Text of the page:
Seattle isn’t likely to submit a proposal for Amazon’s second headquarters, even as a symbolic gesture 

Soon, Seattle won’t be the only home to an Amazon headquarters. (GeekWire Photo / Kurt Schlosser)

Seattle has gone through the full spectrum of emotion in the wake of Amazon’s surprise announcement that it will open a second North American headquarters. The mayor seemed shocked, as did Washington’s governor. Business leaders went straight to mea culpa, blaming Seattle’s hostility to the company. Some longtime residents said good riddance. Others cautioned bidding cities: Be careful what you wish for.

The news has raised tough questions for Seattle about the cost of economic growth and the danger of alienating big job creators.

It led Vox’s Matthew Yglesias to write, “Seattleites, reflecting a paucity of ambition that has become endemic to coastal American cities, have convinced themselves that their city is somehow tapped out of potential growth,” in a piece imploring Seattle to make a pitch to Amazon.

We talked to civic leaders about the likelihood of the tech giant’s hometown answering the Request for Proposals and what it might mean as a symbolic gesture.

Heather Redman, incoming chair of the Seattle Metropolitan Chamber of Commerce, suggested Seattle respond to Amazon’s RFP and try to convince the company to invest more in its hometown. “It’s never too late to say we’re sorry,” she said.

But despite calls from the business community, a Seattle proposal seemed unlikely at the outset, even if the city government was running like clockwork. And after the events of this week, it’s even more of a pipedream.

Is it lonely at the top? A sky bridge in Amazon’s Doppler office tower in Seattle. (GeekWire Photo / Kurt Schlosser)

Mayor Ed Murray resigned on Tuesday amid an ongoing and disturbing sexual abuse scandal, the allegations of which he continues to deny. On Wednesday, City Council President Bruce Harrell was sworn in as mayor, though it’s unclear whether he’ll continue to hold that office until the November election when either Jenny Durkan or Cary Moon will take the seat.

In statements, both candidates pledged to invest in education to ensure a pipeline of talent for companies like Amazon and to work with the city’s big employers to address issues related to transit and affordability. Moon took a harder line, however, adding “We’ve seen with Boeing how a bidding war over billions in tax breaks for corporations only helped the wealthy few while doing nothing to keep good paying jobs here. I’m not interested in playing that game if Amazon isn’t serious about helping to pay for the impacts of their rapid growth on our city.”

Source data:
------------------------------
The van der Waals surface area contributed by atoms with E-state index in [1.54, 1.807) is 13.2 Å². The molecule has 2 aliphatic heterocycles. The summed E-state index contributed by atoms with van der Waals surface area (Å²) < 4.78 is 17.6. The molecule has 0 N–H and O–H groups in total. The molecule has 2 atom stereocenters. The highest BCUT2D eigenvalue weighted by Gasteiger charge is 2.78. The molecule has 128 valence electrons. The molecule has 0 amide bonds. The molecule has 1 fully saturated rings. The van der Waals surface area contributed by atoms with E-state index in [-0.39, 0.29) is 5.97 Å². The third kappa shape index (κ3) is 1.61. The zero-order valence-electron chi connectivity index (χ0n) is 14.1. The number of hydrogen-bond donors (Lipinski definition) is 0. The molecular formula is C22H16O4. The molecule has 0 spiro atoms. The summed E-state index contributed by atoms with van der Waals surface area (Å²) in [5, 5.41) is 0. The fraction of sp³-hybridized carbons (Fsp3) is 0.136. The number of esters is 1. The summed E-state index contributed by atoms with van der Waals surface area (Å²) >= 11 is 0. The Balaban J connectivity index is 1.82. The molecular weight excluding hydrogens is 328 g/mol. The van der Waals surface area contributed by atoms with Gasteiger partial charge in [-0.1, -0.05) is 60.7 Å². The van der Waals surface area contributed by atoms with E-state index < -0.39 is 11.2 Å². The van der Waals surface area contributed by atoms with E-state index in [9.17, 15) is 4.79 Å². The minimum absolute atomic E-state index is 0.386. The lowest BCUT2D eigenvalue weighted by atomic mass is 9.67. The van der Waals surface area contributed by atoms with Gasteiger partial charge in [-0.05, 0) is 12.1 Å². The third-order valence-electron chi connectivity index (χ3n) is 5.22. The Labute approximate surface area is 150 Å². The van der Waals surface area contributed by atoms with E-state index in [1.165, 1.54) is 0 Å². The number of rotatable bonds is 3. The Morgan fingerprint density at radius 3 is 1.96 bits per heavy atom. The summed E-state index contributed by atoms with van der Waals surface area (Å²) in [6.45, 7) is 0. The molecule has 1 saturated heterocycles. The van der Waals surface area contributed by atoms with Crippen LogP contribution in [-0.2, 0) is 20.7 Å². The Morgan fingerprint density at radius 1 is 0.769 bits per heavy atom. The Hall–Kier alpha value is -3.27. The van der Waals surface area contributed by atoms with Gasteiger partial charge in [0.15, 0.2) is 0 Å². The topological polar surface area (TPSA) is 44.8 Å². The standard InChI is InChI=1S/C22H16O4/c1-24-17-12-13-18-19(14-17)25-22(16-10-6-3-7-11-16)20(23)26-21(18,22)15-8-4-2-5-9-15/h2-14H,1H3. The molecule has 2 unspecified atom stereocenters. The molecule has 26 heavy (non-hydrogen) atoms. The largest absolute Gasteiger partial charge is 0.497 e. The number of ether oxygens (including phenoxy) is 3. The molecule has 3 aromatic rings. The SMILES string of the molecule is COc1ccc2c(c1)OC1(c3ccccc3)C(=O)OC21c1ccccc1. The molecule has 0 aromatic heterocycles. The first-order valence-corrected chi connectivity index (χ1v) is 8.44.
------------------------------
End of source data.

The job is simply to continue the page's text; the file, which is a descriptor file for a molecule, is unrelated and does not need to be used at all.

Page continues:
With so much turmoil at City Hall, it’s hard to imagine submitting a proposal to Amazon is high on Seattle’s priority list, particularly because it would be more of a symbolic gesture than an actual plea for Amazon to double its presence in the city.

That brings us to another reason a Seattle proposal is unlikely: Amazon’s insatiable appetite for growth. Amazon’s second headquarters will eventually be up to 8 million square feet, accommodating some 50,000 employees. That’s a tall order for Seattle, which is already struggling to keep up with its booming population, driven in large part by tech industry growth.

A Seattle pitch could also step on the toes of other Washington cities making a play for Amazon’s HQ2. The City of Tacoma and Snohomish County are both planning to submit their own proposals.

“It is a priority to ensure that Amazon stays, grows, and thrives in our city, state, and region,” said Rebecca Lovell, acting director of Seattle’s Office of Economic Development. “We are currently working diligently to coordinate across multiple counties and Washington State’s Department of Commerce in support of the best regional response.”

Even if Seattle did submit a proposal, its improbable that Amazon would abandon its plan to establish a second headquarters outside its hometown. Improbable, but not entirely out of the realm of possibility.

Buried at the end of the RFP, Amazon says it “may select one or more proposals and negotiate with the parties submitting such proposals before making an award decision, or it may select no proposals and enter into no agreement.”